According to the latest available FAA data (for 2022) as of AIN’s magazine deadline, student pilot certificates have more than doubled over the past decade—from 120,285 in 2013 to 280,582 in 2022. ATP holders have also increased over that period, from 149,824 to 166,738.

However, at the same time, the number holding commercial certificates has dipped from 108,214 to 104,498. Meanwhile, statistics surrounding maintenance certificates are more concerning, dropping from 338,844 in 2023 to 320,042 in 2022.

Workforce throughout the industry has been such a worry over the past decade that Congress commissioned a committee—the Youth Access to American Jobs in Aviation Task Force—to provide recommendations and strategies to encourage students to pursue studies and careers in aviation and aerospace.

Citing Boeing and Airbus forecasts, the task force noted that before the pandemic, the aviation industry was facing “a 20-year stretch of unprecedented need for qualified employees.”

The task force further noted that consultancy Oliver Wyman in 2022 followed with a finding that the tight labor market extends beyond flight crews. “It also reflects staffing problems in the ranks of ground staff, baggage handlers, air traffic controllers, TSA agents, and vendors…A stunning 85 percent of senior executives in Oliver Wyman’s annual maintenance, repair, and overhaul survey said that finding new hires was their biggest challenge.”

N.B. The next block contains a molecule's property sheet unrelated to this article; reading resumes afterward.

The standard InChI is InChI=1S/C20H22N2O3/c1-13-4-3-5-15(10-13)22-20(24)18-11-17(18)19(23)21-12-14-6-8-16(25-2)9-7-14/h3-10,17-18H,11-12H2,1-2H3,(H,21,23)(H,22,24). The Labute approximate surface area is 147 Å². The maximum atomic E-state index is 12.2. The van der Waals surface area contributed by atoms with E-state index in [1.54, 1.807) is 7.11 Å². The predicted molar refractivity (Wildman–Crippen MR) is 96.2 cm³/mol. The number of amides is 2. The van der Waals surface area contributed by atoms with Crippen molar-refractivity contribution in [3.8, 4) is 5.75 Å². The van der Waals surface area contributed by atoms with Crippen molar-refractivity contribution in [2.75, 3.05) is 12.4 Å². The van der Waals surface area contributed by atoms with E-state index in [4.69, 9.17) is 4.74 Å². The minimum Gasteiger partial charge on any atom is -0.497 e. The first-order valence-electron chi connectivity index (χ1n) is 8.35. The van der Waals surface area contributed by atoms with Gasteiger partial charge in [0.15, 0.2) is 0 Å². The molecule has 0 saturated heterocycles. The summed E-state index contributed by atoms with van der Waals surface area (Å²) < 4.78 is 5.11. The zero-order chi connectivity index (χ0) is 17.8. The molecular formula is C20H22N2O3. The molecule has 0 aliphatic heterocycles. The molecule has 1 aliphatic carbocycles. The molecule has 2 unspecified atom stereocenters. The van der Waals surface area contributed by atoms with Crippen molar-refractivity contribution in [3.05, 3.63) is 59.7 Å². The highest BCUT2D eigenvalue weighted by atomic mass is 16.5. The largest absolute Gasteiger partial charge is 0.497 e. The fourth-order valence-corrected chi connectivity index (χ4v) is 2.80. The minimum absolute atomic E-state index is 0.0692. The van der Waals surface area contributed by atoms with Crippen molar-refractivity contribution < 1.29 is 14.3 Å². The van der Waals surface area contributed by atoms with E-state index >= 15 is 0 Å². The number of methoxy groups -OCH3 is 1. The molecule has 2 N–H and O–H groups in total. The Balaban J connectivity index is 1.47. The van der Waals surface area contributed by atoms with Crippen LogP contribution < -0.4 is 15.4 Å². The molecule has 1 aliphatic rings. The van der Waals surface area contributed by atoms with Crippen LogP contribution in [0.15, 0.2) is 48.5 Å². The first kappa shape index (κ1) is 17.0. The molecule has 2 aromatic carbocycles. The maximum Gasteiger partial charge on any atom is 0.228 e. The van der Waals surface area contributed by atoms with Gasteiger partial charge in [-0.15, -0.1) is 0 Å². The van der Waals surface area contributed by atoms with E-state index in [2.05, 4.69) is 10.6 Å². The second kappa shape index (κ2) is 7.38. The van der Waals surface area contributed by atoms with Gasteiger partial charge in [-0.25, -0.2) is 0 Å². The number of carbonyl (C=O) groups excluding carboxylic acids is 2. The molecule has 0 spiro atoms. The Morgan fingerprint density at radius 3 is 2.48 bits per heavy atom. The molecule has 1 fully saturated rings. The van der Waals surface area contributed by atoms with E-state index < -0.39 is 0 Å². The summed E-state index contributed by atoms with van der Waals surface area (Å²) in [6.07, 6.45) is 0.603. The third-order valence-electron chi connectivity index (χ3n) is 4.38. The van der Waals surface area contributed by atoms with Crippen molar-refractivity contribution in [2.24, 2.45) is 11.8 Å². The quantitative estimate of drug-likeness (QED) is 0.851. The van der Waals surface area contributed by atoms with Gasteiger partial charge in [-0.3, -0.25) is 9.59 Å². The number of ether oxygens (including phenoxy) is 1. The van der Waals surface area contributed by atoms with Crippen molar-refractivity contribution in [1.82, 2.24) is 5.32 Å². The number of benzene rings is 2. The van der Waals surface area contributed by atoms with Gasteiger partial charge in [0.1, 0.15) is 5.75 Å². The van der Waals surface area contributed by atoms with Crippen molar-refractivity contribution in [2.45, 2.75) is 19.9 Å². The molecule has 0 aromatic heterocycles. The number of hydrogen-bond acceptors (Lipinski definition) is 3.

McKinsey and Company painted equally a dim picture, according to the task force, saying, “an industry with 50,000 unfilled positions is losing staff at a rate of six percent higher than other sectors and at the same time is losing in recruiting new talent due to factors including a failure to compete with tech companies’ pay rates that, for example, typically run twice as high for software engineers.”